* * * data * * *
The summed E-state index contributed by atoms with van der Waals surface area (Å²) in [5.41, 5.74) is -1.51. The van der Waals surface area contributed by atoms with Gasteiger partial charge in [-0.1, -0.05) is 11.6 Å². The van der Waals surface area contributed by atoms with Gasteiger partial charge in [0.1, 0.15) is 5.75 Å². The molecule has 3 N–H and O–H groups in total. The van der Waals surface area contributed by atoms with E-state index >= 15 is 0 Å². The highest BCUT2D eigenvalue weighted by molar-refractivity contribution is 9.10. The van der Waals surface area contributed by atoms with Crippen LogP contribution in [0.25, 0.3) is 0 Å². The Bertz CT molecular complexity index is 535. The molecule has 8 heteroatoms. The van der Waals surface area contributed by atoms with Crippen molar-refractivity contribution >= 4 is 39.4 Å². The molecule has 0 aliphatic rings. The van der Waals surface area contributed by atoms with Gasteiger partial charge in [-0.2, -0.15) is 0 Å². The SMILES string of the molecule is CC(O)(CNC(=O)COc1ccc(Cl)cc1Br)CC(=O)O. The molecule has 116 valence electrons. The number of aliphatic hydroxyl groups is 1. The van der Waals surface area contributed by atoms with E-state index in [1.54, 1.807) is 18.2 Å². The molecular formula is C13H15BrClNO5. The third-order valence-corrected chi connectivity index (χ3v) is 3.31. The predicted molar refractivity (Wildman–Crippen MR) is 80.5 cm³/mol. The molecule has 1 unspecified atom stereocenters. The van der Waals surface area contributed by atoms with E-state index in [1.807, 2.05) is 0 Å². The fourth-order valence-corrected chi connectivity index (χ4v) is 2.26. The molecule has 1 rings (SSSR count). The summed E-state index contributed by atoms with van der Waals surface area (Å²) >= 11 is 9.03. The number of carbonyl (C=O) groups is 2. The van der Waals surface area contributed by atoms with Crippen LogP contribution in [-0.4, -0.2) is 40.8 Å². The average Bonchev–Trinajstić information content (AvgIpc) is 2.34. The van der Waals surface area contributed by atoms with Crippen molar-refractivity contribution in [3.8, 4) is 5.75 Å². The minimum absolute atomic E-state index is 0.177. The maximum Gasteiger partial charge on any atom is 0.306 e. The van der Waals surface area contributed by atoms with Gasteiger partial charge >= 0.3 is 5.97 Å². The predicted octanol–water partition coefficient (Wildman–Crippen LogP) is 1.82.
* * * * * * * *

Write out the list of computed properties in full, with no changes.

The summed E-state index contributed by atoms with van der Waals surface area (Å²) in [5.41, 5.74) is -1.51. The van der Waals surface area contributed by atoms with Gasteiger partial charge in [-0.1, -0.05) is 11.6 Å². The van der Waals surface area contributed by atoms with Gasteiger partial charge in [0.1, 0.15) is 5.75 Å². The molecule has 3 N–H and O–H groups in total. The van der Waals surface area contributed by atoms with E-state index >= 15 is 0 Å². The highest BCUT2D eigenvalue weighted by molar-refractivity contribution is 9.10. The van der Waals surface area contributed by atoms with Crippen LogP contribution in [0.25, 0.3) is 0 Å². The Bertz CT molecular complexity index is 535. The molecule has 8 heteroatoms. The van der Waals surface area contributed by atoms with Crippen molar-refractivity contribution >= 4 is 39.4 Å². The molecule has 0 aliphatic rings. The van der Waals surface area contributed by atoms with Gasteiger partial charge in [-0.2, -0.15) is 0 Å². The SMILES string of the molecule is CC(O)(CNC(=O)COc1ccc(Cl)cc1Br)CC(=O)O. The molecule has 116 valence electrons. The number of aliphatic hydroxyl groups is 1. The van der Waals surface area contributed by atoms with E-state index in [1.54, 1.807) is 18.2 Å². The molecular formula is C13H15BrClNO5. The third-order valence-corrected chi connectivity index (χ3v) is 3.31. The predicted molar refractivity (Wildman–Crippen MR) is 80.5 cm³/mol. The molecule has 1 unspecified atom stereocenters. The van der Waals surface area contributed by atoms with E-state index in [1.807, 2.05) is 0 Å². The fourth-order valence-corrected chi connectivity index (χ4v) is 2.26. The molecule has 1 rings (SSSR count). The summed E-state index contributed by atoms with van der Waals surface area (Å²) >= 11 is 9.03. The number of carbonyl (C=O) groups is 2. The van der Waals surface area contributed by atoms with Crippen LogP contribution in [-0.4, -0.2) is 40.8 Å². The average Bonchev–Trinajstić information content (AvgIpc) is 2.34. The van der Waals surface area contributed by atoms with Crippen molar-refractivity contribution in [3.8, 4) is 5.75 Å². The minimum absolute atomic E-state index is 0.177. The maximum Gasteiger partial charge on any atom is 0.306 e. The van der Waals surface area contributed by atoms with Gasteiger partial charge >= 0.3 is 5.97 Å². The predicted octanol–water partition coefficient (Wildman–Crippen LogP) is 1.82.